Cross courts will always bounce closer to the centre of the court than a good-quality line shot. This is playing into the hard-hitter’s hands.

They don’t like the ball near the walls – they want space and time to give a full swing.

Use Height

Again, it is much easier to hit a ball hard that is low to the ground. A hard-hitter will often have grooved this low shot on both sides. Volleys and high shots are usually more difficult to hit powerfully, with the exception of a tennis-style smash.

Try hitting high up on the front wall, taking a bit of power out of the ball. Lobbing it into the corners, and playing deft volleys down the lines keeps the hard-hitter in the back of the court. The tighter it is to the walls as well, the more difficult it is for him to take a full swing.

If you can force the hard-hitter to boast then you will definitely have the upper hand, as most do not like playing the more deft shots.

Play Lob Serves

A similar strategy is to lob the serve. Again this keeps the hard-hitter’s racket high, and they do not get a full swing at a ball that is close to the floor.

This usually works better on the backhand. A high lob serve to the hard hitter’s forehand may well encounter some kind of brutal tennis smash.

It may be worth experimenting though, and see what happens.  

Keep The Ball Tight

This is paramount. It is crucial in most squash matches, but especially true against the hard hitter. Your opponent will not be able to use their full swing if the ball is close to either the side or the back wall. They will have to attempt different shots that are not their usual fare.

Also keeping the ball tight to the walls keeps the hard hitter out of your way. They will be in the corners playing their shots, whilst you are at the T. It is often good to stay out of the way of their ferociously swinging racket.

Use The Pace They Provide

There is no need to be using a powerful swing to create pace. Your opponent will be generating a lot of the pace for you.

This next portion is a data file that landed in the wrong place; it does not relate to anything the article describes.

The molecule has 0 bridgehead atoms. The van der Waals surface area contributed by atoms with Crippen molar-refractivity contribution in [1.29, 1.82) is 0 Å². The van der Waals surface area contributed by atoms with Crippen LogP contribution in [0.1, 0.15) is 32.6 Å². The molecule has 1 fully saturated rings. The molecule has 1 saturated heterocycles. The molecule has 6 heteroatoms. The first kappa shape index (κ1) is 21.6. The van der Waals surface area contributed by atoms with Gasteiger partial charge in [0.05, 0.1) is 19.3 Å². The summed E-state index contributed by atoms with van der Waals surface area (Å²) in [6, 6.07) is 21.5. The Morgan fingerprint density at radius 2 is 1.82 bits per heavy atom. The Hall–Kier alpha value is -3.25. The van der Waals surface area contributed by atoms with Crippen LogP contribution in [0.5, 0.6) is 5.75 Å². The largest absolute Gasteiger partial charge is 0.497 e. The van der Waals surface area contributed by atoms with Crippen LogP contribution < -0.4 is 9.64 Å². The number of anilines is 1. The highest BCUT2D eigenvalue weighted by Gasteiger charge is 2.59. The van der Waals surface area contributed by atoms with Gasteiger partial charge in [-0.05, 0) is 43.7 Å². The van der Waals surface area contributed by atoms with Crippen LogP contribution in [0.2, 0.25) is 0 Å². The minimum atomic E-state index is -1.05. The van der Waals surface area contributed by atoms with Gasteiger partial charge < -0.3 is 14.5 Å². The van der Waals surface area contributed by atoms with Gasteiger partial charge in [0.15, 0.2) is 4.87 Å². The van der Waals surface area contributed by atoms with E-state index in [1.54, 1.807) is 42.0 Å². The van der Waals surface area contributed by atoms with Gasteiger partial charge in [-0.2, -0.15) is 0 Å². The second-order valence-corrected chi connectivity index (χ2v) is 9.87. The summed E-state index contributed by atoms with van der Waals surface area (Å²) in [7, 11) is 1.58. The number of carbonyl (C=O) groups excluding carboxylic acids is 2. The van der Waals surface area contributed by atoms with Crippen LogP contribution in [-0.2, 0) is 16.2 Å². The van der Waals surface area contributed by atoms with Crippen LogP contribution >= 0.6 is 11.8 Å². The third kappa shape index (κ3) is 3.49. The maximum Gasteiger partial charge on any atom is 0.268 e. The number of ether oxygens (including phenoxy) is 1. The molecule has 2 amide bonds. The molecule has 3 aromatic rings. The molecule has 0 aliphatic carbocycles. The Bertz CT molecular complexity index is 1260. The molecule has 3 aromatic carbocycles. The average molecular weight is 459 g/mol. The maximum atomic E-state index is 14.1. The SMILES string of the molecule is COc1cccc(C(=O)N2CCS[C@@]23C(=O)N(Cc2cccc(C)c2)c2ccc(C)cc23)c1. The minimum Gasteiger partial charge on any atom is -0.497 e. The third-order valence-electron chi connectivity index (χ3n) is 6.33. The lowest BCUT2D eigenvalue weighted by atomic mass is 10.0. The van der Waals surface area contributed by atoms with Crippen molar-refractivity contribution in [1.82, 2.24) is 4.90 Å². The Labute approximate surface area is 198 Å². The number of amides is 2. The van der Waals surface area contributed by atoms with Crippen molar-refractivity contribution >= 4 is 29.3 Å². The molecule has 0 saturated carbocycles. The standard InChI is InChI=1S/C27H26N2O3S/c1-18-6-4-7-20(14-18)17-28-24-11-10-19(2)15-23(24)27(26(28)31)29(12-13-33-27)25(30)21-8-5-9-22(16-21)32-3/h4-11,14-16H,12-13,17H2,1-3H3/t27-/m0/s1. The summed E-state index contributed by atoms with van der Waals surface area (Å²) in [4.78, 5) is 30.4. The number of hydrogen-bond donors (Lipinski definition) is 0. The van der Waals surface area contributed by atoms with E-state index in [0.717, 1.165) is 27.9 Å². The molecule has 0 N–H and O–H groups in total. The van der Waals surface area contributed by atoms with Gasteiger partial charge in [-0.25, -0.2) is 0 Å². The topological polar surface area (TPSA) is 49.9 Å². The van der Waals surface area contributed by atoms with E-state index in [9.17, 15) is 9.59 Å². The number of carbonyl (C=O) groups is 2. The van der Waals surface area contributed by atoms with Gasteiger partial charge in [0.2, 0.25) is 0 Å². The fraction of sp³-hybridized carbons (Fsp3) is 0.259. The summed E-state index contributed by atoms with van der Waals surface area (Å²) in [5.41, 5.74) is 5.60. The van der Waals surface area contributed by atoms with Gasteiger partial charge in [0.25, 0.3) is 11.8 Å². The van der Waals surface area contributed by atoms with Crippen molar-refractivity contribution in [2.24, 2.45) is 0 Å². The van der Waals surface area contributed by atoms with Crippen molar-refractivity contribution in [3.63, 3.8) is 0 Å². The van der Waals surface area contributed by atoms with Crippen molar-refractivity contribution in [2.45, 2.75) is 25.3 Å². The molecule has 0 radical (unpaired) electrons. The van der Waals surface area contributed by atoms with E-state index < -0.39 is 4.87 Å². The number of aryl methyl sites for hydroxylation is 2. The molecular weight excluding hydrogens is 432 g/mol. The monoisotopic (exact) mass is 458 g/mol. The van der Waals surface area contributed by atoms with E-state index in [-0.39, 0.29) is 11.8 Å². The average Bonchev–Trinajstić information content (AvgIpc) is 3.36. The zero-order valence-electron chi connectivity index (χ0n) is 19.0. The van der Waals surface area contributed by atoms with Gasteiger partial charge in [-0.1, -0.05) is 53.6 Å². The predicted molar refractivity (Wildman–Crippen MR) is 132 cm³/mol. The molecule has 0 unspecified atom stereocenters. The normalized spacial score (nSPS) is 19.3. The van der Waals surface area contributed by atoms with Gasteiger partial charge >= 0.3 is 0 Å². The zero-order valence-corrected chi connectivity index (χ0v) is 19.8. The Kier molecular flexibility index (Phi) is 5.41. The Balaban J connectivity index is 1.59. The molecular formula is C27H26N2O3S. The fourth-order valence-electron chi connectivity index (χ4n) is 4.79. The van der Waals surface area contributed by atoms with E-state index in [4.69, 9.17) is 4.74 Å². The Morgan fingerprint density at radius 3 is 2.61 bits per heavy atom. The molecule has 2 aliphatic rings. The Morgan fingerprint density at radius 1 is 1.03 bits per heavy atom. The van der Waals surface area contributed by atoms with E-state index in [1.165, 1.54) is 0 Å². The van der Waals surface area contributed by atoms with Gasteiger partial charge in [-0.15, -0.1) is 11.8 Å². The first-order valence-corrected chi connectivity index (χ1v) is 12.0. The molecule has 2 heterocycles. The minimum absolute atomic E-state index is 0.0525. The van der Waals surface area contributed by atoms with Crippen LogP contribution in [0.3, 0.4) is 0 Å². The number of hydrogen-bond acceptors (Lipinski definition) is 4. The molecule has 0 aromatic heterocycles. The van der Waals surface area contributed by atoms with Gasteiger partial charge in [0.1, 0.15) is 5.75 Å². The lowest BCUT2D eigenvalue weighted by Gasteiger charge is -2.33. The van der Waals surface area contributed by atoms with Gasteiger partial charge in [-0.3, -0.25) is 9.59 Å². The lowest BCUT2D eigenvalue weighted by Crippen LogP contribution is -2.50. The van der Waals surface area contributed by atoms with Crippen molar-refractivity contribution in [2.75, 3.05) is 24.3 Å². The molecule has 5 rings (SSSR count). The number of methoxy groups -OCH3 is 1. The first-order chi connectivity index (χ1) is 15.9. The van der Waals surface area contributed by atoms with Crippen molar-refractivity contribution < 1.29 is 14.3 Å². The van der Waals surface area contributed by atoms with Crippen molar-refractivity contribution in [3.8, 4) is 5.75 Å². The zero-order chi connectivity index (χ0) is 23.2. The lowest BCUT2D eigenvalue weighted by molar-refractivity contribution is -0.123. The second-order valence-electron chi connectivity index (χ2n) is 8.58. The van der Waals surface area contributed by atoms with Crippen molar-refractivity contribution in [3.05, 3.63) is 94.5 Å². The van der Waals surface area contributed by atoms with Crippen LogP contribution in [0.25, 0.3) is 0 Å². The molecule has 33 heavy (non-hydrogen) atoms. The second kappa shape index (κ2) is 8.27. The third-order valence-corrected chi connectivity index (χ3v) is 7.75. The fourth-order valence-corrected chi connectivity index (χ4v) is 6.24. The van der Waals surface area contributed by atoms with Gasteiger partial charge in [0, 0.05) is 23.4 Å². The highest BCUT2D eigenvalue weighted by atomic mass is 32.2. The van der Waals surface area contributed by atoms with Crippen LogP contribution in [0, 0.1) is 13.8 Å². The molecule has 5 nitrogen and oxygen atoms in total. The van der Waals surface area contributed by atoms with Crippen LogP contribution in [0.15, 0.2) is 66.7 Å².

You simply need to deflect lots of the shots and angle them into the corners.

This is especially true for volleys. Volleying a thumped ball is simply a case of pushing it towards a target point on the front wall.

Volley Well

This is a big one. Volleying well against the hard hitter could be your biggest weapon.

Because they are hitting the ball so hard, by the time it gets to you they will not have had enough time to get back to the T. Well executed volleys will find the hard hitter out of position.

They will also be wrong-footed often, or they will be starting off their run to get the next ball before they are balanced and near the T.

The more unbalanced they are, and the more of a struggle it is for them to get their next shot, the more wayward they will become, and they will make more errors, and give you more chances of kills.

Simple volleys work well. Play safe. Simply deflecting the ball into the back corners is all that is required to keep that hard hitter running.

Keep Your Racket Up

Because of the speed of the hard hitter’s shots, you will not have much time to react.

The key, then, is to be ready. One of the most important parts of this is racket preparation. There will not be enough time to react to a shot, move to the right position, then get your racket back. It needs to be all one part of a seamless movement. Move to the ball as your racket is being simultaneously prepared.

This is really important for volleys. If you are ready with your racket back, then when your opponent smashes a ball down the middle you are ready to deflect it into the back corners.

Take Your Time Off The Back Wall

Towards the back of the court you will have the advantage of time against the hard hitter.

The majority of their shots will balloon off the back wall, giving you plenty of time to wait and play the next shot. If they bounce a long way off the back wall, this also gives you plenty of alternative shots. You can try drops and boasts as well as straight drives.

Don’t be flustered and keep your composure. You will always have more time than you think.

Dont’ Let Your Shots Bounce Off The Back Wall